European media publish a statement by the deputy of the Lithuanian Seimas from the "Liberal Movement" Simonas Gentvilas about the sanctions imposed by the Baltic countries against Belarus. We are talking about the sanctions that Vilnius and its Baltic partners imposed on the President of the Republic of Belarus Alexander Lukashenko and a number of Belarusian officials, banning them from entering and announcing "freezing accounts, if any."
Simonas Gentvilas suggested that Lithuania was "playing with fire" by imposing sanctions against Belarus.
The Lithuanian liberal parliamentarian says that for the first time official Vilnius allowed itself to impose sanctions against foreign political figures without agreeing on a common position with other members of the European Union.
Our state has imposed sanctions without agreeing on a common European position. But Belarus can answer toughly. We risk not only economically, but also in terms of security. Now I cannot even rule out military aggression or at least an outbreak on the Lithuanian-Belarusian border. After all, Lukashenka now needs to be confirmed that he is a strong leader, a tough guy. And as the supreme commander in chief, he may well go to mobilize the army.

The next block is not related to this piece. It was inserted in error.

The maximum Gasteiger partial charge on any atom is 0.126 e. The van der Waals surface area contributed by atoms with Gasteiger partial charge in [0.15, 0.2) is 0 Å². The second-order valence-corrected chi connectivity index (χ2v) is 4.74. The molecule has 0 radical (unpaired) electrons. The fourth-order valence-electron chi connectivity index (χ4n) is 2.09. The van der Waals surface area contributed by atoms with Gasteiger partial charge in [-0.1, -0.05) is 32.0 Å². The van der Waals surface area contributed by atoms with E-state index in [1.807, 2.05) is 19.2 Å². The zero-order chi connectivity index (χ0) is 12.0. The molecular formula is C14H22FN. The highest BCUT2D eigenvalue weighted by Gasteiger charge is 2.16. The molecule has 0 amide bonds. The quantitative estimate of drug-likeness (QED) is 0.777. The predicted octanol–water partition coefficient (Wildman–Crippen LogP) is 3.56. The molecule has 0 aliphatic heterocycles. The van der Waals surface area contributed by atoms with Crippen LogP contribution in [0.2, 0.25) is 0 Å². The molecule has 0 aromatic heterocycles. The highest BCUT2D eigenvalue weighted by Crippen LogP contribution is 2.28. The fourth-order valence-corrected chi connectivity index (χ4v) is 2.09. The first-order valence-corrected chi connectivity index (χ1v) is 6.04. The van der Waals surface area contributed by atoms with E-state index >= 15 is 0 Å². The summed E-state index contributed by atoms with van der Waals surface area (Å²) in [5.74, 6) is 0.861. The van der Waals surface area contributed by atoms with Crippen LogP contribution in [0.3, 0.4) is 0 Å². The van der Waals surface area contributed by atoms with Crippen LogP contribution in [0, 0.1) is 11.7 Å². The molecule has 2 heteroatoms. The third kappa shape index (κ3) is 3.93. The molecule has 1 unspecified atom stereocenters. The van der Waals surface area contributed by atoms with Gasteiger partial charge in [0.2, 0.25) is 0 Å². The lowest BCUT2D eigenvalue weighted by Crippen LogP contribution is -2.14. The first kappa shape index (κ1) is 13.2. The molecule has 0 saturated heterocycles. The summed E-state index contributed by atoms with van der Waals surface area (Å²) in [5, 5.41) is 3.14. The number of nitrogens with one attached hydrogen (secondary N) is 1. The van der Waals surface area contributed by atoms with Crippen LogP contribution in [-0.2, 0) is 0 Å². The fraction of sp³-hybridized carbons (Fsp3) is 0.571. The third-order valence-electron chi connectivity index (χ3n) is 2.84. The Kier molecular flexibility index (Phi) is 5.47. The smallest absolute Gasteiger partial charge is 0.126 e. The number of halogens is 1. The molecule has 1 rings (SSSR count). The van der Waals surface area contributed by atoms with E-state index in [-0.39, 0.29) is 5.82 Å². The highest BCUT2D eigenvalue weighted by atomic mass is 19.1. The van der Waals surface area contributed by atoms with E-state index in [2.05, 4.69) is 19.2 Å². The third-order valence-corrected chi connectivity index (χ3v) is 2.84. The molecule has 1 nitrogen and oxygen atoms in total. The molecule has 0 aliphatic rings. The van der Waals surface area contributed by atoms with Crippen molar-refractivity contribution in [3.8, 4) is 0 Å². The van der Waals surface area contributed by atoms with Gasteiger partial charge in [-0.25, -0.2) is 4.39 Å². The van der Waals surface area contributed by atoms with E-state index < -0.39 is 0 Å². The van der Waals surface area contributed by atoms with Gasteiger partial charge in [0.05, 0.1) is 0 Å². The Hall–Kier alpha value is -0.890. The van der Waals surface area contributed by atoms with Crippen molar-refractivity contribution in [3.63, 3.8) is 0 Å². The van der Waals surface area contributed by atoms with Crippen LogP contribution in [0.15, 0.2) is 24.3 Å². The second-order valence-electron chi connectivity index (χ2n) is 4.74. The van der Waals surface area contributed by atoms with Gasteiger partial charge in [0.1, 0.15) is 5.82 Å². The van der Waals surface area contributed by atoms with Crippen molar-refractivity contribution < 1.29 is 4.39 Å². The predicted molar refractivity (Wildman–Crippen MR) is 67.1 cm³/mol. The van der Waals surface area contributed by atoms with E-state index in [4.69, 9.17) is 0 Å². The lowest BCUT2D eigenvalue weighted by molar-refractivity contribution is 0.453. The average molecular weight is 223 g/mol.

Gentvilas notes that if Lukashenka does not agree to this, he may close the border with the Baltic countries.
Minsk can argue this with anything for legitimacy: for example, a pandemic.
According to the Lithuanian MP, the anti-Belarusian sanctions from Vilnius are short-sighted, since now Belarus "will begin to move towards Russia, towards full integration."
The parliamentarian makes it clear that the EU countries may not stand up for Lithuania, if it is faced with a response from Minsk, since the decision was made without the consent of all partners in the European Union.
Another Lithuanian MP Naglis Puteikis, representing the local self-government body of Klaipeda, says that in the current situation it would be much smarter "to take a break and keep silent for now than to rush forward to Brussels with the introduction of sanctions." According to Puteikis, this is a continuation of "the policy of Dalia Grybauskaite, who barked at her Belarusian neighbors for any reason."
Puteikis in an interview with Euronews:
Now we can see repeated elections with the nomination of a truly pro-Russian candidate. I won't be surprised if Russia succeeds. She knows how to conduct large-scale political campaigns.
In the meantime, the Swiss press released an article that says that while protests are taking place on the streets of Belarusian cities, Svetlana Tikhanovskaya is celebrating her birthday in Lithuania.